Johnson and Wilkes had one point in common—a vigorous prejudice against the Scotch, and upon this topic they cracked their jokes in friendly emulation. When they met upon a later occasion (1781), they still pursued this inexhaustible subject. Wilkes told how a privateer had completely plundered seven Scotch islands, and re-embarked with three and epixpence. Johnson now remarked in answer to somebody who said "Poor old England is lost!" "Sir, it is not so much to be lamented that old England is lost, as that the Scotch have found it." "You must know, sir," he said to Wilkes, "that I lately took my friend Boswell and showed him genuine civilized life in an English provincial town. I turned him loose at Lichfield, that he might see for once real civility, for you know he lives among savages in Scotland and among rakes in London." "Except," said Wilkes, "when he is with grave, sober, decent people like you and me." "And we ashamed of him," added Johnson, smiling.

Nearly ten years afterwards, however, Johnson favoured his election, and when he died, declared that the Club should have a year's widowhood. No successor to Garrick was elected during that time.

Probably most people will think that the passage in question deserves a very slight fraction of the praise bestowed upon it; but the criticism, like most of Johnson's, has a meaning which might be worth examining abstractedly from the special application which shocks the idolaters of Shakspeare. Presently the party discussed Mrs. Montagu, whose Essay upon Shakspeare had made some noise. Johnson had a respect for her, caused in great measure by a sense of her liberality to his friend Miss Williams, of whom more must be said hereafter. He paid her some tremendous compliments, observing that some China plates which had belonged to Queen Elizabeth and to her, had no reason to be ashamed of a possessor so little inferior to the first. But he had his usual professional contempt for her amateur performances in literature. Her defence of Shakspeare against Voltaire did her honour, he admitted, but it would do nobody else honour. "No, sir, there is no real criticism in it: none showing the beauty of thought, as formed on the workings of the human heart." Mrs. Montagu was reported once to have complimented a modern tragedian, probably Jephson, by saying, "I tremble for Shakspeare." "When Shakspeare," said Johnson, "has got Jephson for his rival and Mrs. Montagu for his defender, he is in a poor state indeed." The conversation went on to a recently published book, Kames's Elements of Criticism, which Johnson praised, whilst Goldsmith said more truly, "It is easier to write that book than to read it." Johnson went on to speak of other critics. "There is no great merit," he said, "in telling how many plays have ghosts in them, and how this ghost is better than that. You must show how terror is impressed on the human heart. In the description of night in Macbeth the beetle and the bat detract from the general idea of darkness—inspissated gloom."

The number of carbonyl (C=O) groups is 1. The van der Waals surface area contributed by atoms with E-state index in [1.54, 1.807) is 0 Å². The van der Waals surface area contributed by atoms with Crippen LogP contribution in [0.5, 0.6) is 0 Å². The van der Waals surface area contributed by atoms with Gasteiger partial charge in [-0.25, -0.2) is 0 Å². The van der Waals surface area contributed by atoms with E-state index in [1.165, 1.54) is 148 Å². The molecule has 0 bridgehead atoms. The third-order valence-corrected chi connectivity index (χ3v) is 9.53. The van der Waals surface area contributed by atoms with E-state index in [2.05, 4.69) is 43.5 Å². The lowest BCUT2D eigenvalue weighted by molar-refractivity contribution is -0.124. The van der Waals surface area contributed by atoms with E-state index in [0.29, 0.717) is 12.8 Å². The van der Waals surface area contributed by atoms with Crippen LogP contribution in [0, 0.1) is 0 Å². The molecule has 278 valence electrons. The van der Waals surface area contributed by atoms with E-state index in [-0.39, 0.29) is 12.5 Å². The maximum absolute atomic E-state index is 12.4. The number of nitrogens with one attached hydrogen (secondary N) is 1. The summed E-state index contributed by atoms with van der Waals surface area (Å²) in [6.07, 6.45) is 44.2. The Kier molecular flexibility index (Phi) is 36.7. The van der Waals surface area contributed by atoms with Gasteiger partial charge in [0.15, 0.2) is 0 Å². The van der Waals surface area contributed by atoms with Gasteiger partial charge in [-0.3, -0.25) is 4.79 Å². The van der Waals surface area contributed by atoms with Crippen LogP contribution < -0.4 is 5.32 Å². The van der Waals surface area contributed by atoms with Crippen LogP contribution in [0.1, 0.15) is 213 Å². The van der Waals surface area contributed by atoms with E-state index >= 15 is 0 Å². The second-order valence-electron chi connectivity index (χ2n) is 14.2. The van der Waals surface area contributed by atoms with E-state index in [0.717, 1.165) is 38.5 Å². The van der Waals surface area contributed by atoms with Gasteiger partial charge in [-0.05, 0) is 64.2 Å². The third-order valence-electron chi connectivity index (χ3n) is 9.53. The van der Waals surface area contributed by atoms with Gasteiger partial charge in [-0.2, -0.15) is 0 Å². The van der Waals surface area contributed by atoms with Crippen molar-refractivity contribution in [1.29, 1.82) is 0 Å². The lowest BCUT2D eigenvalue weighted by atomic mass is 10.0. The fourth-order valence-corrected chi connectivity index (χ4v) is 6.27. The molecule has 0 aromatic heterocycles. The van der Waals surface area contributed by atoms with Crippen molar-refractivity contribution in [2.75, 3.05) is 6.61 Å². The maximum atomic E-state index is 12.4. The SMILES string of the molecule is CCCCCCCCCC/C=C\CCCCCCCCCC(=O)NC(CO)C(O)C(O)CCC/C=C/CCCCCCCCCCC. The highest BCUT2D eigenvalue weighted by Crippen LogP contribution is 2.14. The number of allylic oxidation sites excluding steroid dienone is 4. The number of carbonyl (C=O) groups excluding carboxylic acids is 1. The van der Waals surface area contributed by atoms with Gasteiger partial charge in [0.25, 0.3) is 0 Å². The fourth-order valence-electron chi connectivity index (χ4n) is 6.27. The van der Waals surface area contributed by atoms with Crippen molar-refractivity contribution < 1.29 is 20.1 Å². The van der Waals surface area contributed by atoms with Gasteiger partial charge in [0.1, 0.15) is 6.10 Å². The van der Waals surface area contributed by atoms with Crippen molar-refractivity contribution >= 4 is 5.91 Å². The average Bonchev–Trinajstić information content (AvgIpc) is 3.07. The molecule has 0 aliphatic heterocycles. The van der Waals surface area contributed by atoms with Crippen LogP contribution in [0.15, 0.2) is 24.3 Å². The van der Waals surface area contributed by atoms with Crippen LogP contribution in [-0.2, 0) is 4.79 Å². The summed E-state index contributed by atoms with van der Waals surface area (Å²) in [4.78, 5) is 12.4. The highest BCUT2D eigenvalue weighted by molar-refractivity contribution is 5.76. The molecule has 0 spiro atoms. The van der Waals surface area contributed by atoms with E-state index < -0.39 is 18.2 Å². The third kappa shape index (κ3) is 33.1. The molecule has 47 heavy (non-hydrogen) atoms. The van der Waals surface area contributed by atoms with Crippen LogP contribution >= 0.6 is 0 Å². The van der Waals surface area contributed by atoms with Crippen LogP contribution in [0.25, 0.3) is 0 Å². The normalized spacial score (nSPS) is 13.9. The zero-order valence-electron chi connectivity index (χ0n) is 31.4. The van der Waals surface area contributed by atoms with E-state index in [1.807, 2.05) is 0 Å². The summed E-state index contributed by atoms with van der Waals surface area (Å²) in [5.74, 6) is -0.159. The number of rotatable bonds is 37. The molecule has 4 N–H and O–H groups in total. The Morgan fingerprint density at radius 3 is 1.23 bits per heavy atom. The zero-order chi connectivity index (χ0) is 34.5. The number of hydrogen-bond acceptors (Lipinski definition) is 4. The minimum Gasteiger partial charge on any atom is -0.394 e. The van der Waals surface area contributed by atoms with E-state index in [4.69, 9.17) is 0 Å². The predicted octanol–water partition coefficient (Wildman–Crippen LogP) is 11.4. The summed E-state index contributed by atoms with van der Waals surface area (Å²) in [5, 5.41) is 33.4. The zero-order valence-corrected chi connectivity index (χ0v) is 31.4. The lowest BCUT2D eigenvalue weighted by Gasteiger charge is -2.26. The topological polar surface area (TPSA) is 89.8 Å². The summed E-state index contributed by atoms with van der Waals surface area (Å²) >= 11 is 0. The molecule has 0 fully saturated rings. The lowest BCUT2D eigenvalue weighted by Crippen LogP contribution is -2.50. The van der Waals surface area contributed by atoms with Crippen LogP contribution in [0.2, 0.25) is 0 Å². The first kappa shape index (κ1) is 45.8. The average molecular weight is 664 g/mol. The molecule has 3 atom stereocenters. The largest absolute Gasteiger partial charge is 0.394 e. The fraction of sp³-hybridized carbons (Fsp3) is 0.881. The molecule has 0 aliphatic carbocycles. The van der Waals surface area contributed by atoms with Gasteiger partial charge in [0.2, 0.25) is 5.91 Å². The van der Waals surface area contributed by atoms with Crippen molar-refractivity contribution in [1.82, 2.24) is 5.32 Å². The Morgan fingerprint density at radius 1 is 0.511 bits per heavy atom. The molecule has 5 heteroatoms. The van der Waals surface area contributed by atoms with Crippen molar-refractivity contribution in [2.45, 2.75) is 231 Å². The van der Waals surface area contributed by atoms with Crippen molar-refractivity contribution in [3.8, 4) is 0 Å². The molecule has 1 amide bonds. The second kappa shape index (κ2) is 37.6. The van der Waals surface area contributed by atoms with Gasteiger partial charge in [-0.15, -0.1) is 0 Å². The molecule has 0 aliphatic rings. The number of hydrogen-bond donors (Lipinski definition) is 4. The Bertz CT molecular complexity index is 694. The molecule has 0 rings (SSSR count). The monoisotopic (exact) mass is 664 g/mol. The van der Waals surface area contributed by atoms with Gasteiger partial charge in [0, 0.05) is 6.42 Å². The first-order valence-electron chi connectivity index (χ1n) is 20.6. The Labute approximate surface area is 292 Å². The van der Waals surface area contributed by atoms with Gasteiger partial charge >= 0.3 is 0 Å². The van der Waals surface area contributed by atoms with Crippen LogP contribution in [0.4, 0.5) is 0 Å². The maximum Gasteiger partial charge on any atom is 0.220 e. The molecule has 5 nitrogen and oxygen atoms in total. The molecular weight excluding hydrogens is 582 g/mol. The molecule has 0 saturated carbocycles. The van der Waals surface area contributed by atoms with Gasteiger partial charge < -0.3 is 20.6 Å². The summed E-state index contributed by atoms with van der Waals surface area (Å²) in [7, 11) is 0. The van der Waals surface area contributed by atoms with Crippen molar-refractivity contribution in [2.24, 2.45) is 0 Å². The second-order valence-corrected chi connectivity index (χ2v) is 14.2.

His appetite for more innocent kinds of food was equally excessive. He would eat seven or eight peaches before breakfast, and declared that he had only once in his life had as much wall-fruit as he wished. His consumption of tea was prodigious, beyond all precedent. Hawkins quotes Bishop Burnet as having drunk sixteen large cups every morning, a feat which would entitle him to be reckoned as a rival. "A hardened and shameless tea-drinker," Johnson called himself, who "with tea amuses the evenings, with tea solaces the midnights, and with tea welcomes the mornings." One of his teapots, preserved by a relic-hunter, contained two quarts, and he professed to have consumed five and twenty cups at a sitting. Poor Mrs. Thrale complains that he often kept her up making tea for him till four in the morning. His reluctance to go to bed was due to the fact that his nights were periods of intense misery; but the vast potations of tea can scarcely have tended to improve them.